in short I love this drama sooooooooooooo much.

7
1
reply

Required fields are marked *

He's been a lead in some dramas. TUNNEL Is one of his best though. But you can watch him in Heartless City and Falling in love with Innocent. My daughter Guem Sa wol too.

2
reply

Required fields are marked *

Thanks @missvictrix for your quick insightful review!
Holo starts out feeling fresh and even the tropeyness is fun and deftly handed - it feels like Show knows what viewers expect from a kdrama and delivers cuteness and tropes in spades.

Shame that the middle part of the drama gets a little draggy, with all the noble idiocy and evil headman's shenanigans, but I really enjoyed the show's ideas on AI and how much technology permeates our lives and easens solitude for so many people. Soyon's interactions with Holo feel natural and it's totally believable how she turns more and more reliant on him.

Also really enjoyed how the show framed childhood trauma, a trope that gets super cringy in other dramas but here was nicely handled. The metaphor of a hidden part of the AI still being "stuck" in the past (and how they became aware of it due to a recent traumatic experience) - and how they solved it - felt cute, original, accurate and healing... Usually Dramagods don't know how the human brain works, but I find that they nailed it in that scene in the park. Then, of course, Drama had to overstretch and present the FL's trauma interwoven with the ML's story... But again, at least it was tight and who's asking realism of a sci-fi romcom drama?
Anyway, I found this drama cute and totally recomendable. Probably not going to remember it for a long time, but it's an overall enjoyable ride!

5
0
reply

Required fields are marked *

Is it just me, or was Holo's commercial version hilarious? Loved how he was discreetly pushing for her bank details and how he was repeating their sweet moments with other users, so corporatively soulless!

6
2
reply

Required fields are marked *

It was hilarious. He pushed her to link her card & even finding out restaurant menus nearby required add on purchase. It was a humanoid form of addictive games.

2
reply

Required fields are marked *

Yes! It was so funny!

2
reply

Required fields are marked *

Thank you for the great recap, @missvictrix 😘😘 I always find myself enjoying your writing, no matter if it’s a recap, as such, or an expository piece 👌🏻👌🏻

Onwards:
I had no idea this came from the writer of “Liar Game”— no wonder that despite it being trope-fill, it was written & acted well and didn’t bug me at all 🙌🏻 I definitely appreciate the low episode count, at the same time, despite said lower episode count, I’m surprised that the drama was able to grab my attention, and keep it, in such a short amount of time: Right from the get-go in Episode 1, I was already feeling for the characters and laughing when they laughed and felt gutted after something would happen to So Yeon that made her push herself further away from people. And by episode 2, I was in it hook, line, and sinker.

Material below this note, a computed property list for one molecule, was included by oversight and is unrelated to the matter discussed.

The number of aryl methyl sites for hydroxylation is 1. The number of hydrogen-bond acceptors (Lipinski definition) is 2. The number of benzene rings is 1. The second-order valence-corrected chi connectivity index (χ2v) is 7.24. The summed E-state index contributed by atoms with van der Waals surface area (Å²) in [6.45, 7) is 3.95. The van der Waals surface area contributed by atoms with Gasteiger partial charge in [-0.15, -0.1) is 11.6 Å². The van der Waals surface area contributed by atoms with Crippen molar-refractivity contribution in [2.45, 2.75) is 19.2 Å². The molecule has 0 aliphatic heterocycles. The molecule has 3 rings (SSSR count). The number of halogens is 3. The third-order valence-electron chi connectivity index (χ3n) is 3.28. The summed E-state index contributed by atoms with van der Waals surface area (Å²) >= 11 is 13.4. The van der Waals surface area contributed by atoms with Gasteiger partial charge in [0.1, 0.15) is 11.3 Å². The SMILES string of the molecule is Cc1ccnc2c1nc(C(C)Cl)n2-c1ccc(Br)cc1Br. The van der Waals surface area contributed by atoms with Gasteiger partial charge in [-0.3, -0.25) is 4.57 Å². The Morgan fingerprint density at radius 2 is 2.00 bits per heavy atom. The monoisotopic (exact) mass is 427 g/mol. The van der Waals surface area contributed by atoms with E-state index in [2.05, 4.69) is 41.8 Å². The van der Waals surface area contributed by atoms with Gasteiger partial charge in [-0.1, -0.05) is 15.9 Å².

Kudos to Yoon Hyun Min, yes for his character of Nan Do, but more so for his portrayal of Holo— there’s definitely a difference felt in both the characters, as we are supposed, but the thing that I admired most of the portrayal of Holo was in the eyes. Yes, there was always a brightness and a warmth attached to Holo, but during the more quiet moments when the camera goes to Holo straight on, there would be a feeling of emptiness and hollowness (‘scuse the pun, if you get it) in his eyes that only Nan Do would be able to fulfill for me.
Finally, if I absolutely HAD TO choose and nitpick at something about this drama was the “childhood friend” trope and all the company/conglomerate shenanigans.... At the same time, I understand why there was a childhood friend trope— it’s to tie in Nan Do’s childhood being the son of the main AI’s son, and also to tie in the origin Sand root cause of So Yeon’s prosopagnosia— and also why there was emphasis in the conglomerate stuff— which was to actually highlight the greed of humankind (as @missvictrix mentioned) but that it didn’t always have to be like that (reflected in the last minute change of heart decisions made by Chan Sung for the betterment of all involved).

All in all, a solid drama that was actually able to keep me entertained from beginning to end (although, Episode 7 was a bit difficult to keep with because at that point, the drama was FOR SURE getting a bit draggy in the “When will he tell her the truth?” aspect of things dammit!! Lol) 🤗🤗🤗

6
1
reply

Required fields are marked *

*Nan Do as the son of the creator of the main AI, Holo
*to tie in the origin and the root cause of So Yeon’s prosopagnosia

1
reply

Required fields are marked *

Thank you for your series review of MY HOLO LOVE, @missvictrix. I agree with your observations, and have enjoyed watching the show. I've already commented at length in the threads below, so will avoid rehashing.